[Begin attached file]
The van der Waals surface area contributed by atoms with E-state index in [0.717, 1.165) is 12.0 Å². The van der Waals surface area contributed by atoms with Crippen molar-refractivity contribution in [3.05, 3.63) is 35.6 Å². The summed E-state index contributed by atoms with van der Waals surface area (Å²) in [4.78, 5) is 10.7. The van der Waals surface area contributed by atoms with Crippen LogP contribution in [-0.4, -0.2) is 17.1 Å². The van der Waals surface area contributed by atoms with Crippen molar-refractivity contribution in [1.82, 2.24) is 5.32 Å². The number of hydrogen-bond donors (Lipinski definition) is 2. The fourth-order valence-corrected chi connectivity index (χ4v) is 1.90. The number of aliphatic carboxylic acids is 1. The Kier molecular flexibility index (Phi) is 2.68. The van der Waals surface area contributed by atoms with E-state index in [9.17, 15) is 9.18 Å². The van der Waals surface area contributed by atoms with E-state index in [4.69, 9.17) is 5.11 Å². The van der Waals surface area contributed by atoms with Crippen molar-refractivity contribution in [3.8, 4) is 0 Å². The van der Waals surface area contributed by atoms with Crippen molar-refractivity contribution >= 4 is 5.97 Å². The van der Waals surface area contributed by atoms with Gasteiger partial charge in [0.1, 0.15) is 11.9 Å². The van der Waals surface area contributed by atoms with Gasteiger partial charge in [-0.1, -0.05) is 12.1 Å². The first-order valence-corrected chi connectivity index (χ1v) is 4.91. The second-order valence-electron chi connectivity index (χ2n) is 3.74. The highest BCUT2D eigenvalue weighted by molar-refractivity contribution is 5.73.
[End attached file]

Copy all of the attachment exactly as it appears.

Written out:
The van der Waals surface area contributed by atoms with E-state index in [0.717, 1.165) is 12.0 Å². The van der Waals surface area contributed by atoms with Crippen molar-refractivity contribution in [3.05, 3.63) is 35.6 Å². The summed E-state index contributed by atoms with van der Waals surface area (Å²) in [4.78, 5) is 10.7. The van der Waals surface area contributed by atoms with Crippen LogP contribution in [-0.4, -0.2) is 17.1 Å². The van der Waals surface area contributed by atoms with Crippen molar-refractivity contribution in [1.82, 2.24) is 5.32 Å². The number of hydrogen-bond donors (Lipinski definition) is 2. The fourth-order valence-corrected chi connectivity index (χ4v) is 1.90. The number of aliphatic carboxylic acids is 1. The Kier molecular flexibility index (Phi) is 2.68. The van der Waals surface area contributed by atoms with E-state index in [9.17, 15) is 9.18 Å². The van der Waals surface area contributed by atoms with E-state index in [4.69, 9.17) is 5.11 Å². The van der Waals surface area contributed by atoms with Crippen molar-refractivity contribution in [3.8, 4) is 0 Å². The van der Waals surface area contributed by atoms with Crippen molar-refractivity contribution >= 4 is 5.97 Å². The van der Waals surface area contributed by atoms with Gasteiger partial charge in [0.1, 0.15) is 11.9 Å². The van der Waals surface area contributed by atoms with Gasteiger partial charge in [-0.1, -0.05) is 12.1 Å². The first-order valence-corrected chi connectivity index (χ1v) is 4.91. The second-order valence-electron chi connectivity index (χ2n) is 3.74. The highest BCUT2D eigenvalue weighted by molar-refractivity contribution is 5.73.